The Weinermobile, the venerable rolling billboard for Oscar Mayer hot dogs, visited Crozet Dec. 20 and hung out in the parking lot at Old Trail Village where scores of Crozetians came to be photographed next to it. Many also brought a donation for the Blue Ridge Area Food Bank. They left with Weinermobile whistles, which are only given to people who actually come to the vehicle and then only one per person. They also got “Merry Weinerness” postcards to mail to friends who couldn’t be there.
This is the 75th anniversary of the Weinermobile, it first hit the road in 1936, and the company had a contest on Facebook to identify 75 locations in U.S. that the “aero-dog-namic” car would visit. Crozet was one of the 75 top vote getters and so got the honors of hosting the glamorous mobile hot dog. The company gets more than 15,000 requests per year for vehicle appearances and each logs about 40,000 miles annually. Driver Dylan Hackbarth didn’t know details about how many votes Crozet racked up.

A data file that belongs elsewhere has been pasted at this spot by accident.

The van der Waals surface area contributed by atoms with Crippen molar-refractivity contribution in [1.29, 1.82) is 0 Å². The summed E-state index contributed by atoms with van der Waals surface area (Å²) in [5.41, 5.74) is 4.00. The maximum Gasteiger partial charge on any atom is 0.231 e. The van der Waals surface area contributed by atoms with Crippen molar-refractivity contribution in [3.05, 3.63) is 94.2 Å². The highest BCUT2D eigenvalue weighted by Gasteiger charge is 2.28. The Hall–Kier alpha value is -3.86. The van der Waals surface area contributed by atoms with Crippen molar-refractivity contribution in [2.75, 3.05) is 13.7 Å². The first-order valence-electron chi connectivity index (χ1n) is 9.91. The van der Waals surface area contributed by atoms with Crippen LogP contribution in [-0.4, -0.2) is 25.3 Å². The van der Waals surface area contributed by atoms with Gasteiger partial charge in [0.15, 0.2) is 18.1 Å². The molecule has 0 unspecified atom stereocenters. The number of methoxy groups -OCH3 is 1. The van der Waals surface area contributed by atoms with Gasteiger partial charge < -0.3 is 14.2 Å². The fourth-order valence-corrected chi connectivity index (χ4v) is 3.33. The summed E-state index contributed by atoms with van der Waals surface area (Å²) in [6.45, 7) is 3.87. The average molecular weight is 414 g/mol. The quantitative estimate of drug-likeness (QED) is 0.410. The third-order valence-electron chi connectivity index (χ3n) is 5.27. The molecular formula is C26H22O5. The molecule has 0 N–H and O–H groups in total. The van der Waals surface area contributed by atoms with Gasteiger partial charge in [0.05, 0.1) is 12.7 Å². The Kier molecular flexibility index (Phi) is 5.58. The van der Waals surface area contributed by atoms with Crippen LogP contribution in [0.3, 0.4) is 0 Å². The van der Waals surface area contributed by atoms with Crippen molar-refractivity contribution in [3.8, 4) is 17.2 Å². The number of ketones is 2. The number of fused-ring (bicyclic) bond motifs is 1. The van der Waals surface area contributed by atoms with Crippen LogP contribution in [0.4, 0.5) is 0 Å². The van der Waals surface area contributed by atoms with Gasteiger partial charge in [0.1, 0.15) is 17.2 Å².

“People are attracted to the Weinermobile because it smiles at you when you see it in your rear view mirror,” Hackbarth said. “It’s gotten to be a celebrity in American culture. A lot of people just drop their jaw when they see it on the road. The Weinermobile is magical. We’re on a level with truck drivers and we get a lot of fist bumps from them.”
Hackbarth, who has the tag “Delicious,” travels with Kylie “Ketchup” Hodges. Both are recent college graduates from Wisconsin who were among the dozen people picked from 1,500 applicants to get a year touring with the Weinermobile. They are trained with lots of hot dog puns and jokes to regale fans with. They get 40 hours of instruction from police trainers before setting off as drivers.
The vehicle, built in 2009, is one of six in the country that tour regionally. This car handles the northeast states and travels as far south as Virginia and as far west as Ohio. It is actually a Chevy Workhorse truck body with dual rear wheels and a 350-horsepower Chevy vortec engine. It has a rear-view camera for backing up, six deep seats, a sun roof and is decorated with a mustard squiggle painted down the aisle. It weighs more than 14,000 pounds and is 27 feet long and 11 feet high. It sticks to truck routes. A new model is now in development in California.